Another update

Well, I think it should work on vista and windows 7 now, although it *might* have issues on 64 bit windows, as I have been unable to test it on one.
There remains one bug, an error when windows media player 9 closes, although it is hard to trigger, so it might even be gone by now, and probably does not occur in more recent versions.
Download the updated version.


I realized what might be causing incompatibilities with newer versions of windows. The registry. Specifically, XP doesn't have nearly as strict registry control by default as newer versions of windows.
I have modified the registration process to use less access than before.

Also a new feature: In "Internals" mode, there are three pixels at the top middle of the visualization. If you click in the first 100 pixels of the row it is in, it will move to the left. Otherwise, clicking in it's row will move it to the right. As it moves to the left, the corresponding decay rate will increase. Right causes a decrease. Increasing the decay will make it more sensitive to beats, but it may have more false beats detected. This is where you can help. By finding your favourite locations of the three pixels, and sending them to me, I can find the most popular levels and make them the default.
Download the updated version.
(In find that red left three, green left four, and blue left 2 gives better sensitivity. However, dropping all of them drastically didn't seem too bad, either.)

New version!

This second version can coexist with the first, and should be more stable(hopefully) and *possibly*(though unlikely) work on more systems.

Most of the fixes for stability have been added to the old version.


Also, if it doesn't work on your system, you *could* try putting it in the visualizations subfolder of windows media player. However, like all other information here, it has been sparse and misleading, almost as if they are trying to make *not* using their supported tools, libraries, compilers, and programming language as hard as possible to use. (And, if it didn't assume access to atl, I would have used it and everything would have worked fairly well with fewer bugs and less development time... But atl is no longer included in the free version of MSVC.)

Update once more

During the first effort I put into making a new version, I found that, as expected, I was taking a linear sample of exponential data. More importantly, I found the stupid mistake that was preventing it from switching to the visualization after startup(Lesson: watch your hresults, and don't use E_NOTIMPL, even as a placeholder, unless it is a valid hresult for that function, because forgetting to replace it may have unintended results.)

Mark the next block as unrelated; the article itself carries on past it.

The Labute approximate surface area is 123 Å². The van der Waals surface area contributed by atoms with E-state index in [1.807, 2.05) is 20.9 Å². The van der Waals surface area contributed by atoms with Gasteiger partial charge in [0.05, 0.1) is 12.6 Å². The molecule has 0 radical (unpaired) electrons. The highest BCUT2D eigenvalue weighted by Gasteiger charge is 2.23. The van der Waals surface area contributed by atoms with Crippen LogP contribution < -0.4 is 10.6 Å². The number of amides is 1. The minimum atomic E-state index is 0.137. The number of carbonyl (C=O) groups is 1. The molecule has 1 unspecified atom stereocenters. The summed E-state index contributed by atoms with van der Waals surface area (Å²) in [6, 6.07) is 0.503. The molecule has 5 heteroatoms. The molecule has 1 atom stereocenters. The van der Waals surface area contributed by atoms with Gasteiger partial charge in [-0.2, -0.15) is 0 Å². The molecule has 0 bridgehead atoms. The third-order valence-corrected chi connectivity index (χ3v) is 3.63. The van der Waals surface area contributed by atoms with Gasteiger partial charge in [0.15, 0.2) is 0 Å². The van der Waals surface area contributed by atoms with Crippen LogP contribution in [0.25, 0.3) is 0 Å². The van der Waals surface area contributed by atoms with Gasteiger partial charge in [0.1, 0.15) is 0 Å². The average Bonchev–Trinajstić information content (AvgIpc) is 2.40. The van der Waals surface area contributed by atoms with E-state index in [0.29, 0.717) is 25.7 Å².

Just because that little bug could get so annoying, here is a version that will actually switch properly.


Well, after a little bit of testing(I didn't like the flicker, and was going to see if I could get double-buffering working), I found that PFD_SUPPORT_GDI, that I added while simply trying to get something to appear on screen, was entirely unnessecary. Surprisingly, as a result, it is far faster and doesn't flicker at all!

So, with such an improvement in speed, I have decided to add line antialiasing and release a second version. This will likely be the last version for a while, as I think I will make a second one that responds to the variance in the data rather than the data directly(basically, responding to beats more than overall volume in a certain pitch range), and properly; rather than linearily as it currently is, as exponential like sound actually is.

Download the improved version.

Warning: This is neither finished nor thoroughly tested.

If you do use it, any unwanted side effects are your problem.

With that done, here is a description:
This is a Windows Media Player visualization based on Homestuck by Andrew Hussie.

It tries to at least slightly imitate the loader seen here.

Due to the fact that a visualization is "simply" a COM object implementing a specific interface, to "install" it requires registering it in the registry. However, as usual for COM DLLs, it has a function to register itself. If you *do* try it, you need to run "register.bat" to get it to show up in Windows Media Player. Furthermore, if you ever move the .dll, you would need to run register.bat once again, to update the location. Both register.bat and unregister.bat require to be in the same directory.

It has bugs, though hopefully nothing fatal, that could be fixed "easily" by using ATL, but ATL requires Microsoft's C++ compiler, and does not come with the Express (free) edition.

For those of you brave enough to continue, you can get it here.
One problem, that I don't even know the cause of, is that it cannot start after another visualization has been started, so to get it to display requires restarting Windows Media Player.